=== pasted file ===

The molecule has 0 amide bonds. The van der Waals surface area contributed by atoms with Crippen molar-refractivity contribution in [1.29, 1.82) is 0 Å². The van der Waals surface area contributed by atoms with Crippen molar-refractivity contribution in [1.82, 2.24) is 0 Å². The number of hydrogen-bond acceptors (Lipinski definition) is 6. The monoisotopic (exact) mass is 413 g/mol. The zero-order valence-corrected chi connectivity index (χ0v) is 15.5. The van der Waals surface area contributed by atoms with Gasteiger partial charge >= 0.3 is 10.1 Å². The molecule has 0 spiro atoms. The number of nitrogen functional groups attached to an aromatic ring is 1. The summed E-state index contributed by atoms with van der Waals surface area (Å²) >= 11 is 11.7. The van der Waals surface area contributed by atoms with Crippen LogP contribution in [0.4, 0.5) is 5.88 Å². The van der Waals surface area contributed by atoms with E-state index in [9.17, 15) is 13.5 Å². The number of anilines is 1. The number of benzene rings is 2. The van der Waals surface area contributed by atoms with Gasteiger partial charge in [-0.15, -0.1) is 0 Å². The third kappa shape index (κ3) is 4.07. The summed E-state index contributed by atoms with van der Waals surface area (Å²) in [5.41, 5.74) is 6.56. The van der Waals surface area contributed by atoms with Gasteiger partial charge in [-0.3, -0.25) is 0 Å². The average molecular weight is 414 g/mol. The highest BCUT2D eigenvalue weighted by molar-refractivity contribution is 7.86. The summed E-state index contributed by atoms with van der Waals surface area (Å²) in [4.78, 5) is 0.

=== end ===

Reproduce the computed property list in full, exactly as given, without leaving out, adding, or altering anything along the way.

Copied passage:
The molecule has 0 amide bonds. The van der Waals surface area contributed by atoms with Crippen molar-refractivity contribution in [1.29, 1.82) is 0 Å². The van der Waals surface area contributed by atoms with Crippen molar-refractivity contribution in [1.82, 2.24) is 0 Å². The number of hydrogen-bond acceptors (Lipinski definition) is 6. The monoisotopic (exact) mass is 413 g/mol. The zero-order valence-corrected chi connectivity index (χ0v) is 15.5. The van der Waals surface area contributed by atoms with Gasteiger partial charge >= 0.3 is 10.1 Å². The molecule has 0 spiro atoms. The number of nitrogen functional groups attached to an aromatic ring is 1. The summed E-state index contributed by atoms with van der Waals surface area (Å²) >= 11 is 11.7. The van der Waals surface area contributed by atoms with Crippen LogP contribution in [0.4, 0.5) is 5.88 Å². The van der Waals surface area contributed by atoms with E-state index in [9.17, 15) is 13.5 Å². The number of anilines is 1. The number of benzene rings is 2. The van der Waals surface area contributed by atoms with Gasteiger partial charge in [-0.15, -0.1) is 0 Å². The third kappa shape index (κ3) is 4.07. The summed E-state index contributed by atoms with van der Waals surface area (Å²) in [5.41, 5.74) is 6.56. The van der Waals surface area contributed by atoms with Gasteiger partial charge in [-0.3, -0.25) is 0 Å². The average molecular weight is 414 g/mol. The highest BCUT2D eigenvalue weighted by molar-refractivity contribution is 7.86. The summed E-state index contributed by atoms with van der Waals surface area (Å²) in [4.78, 5) is 0.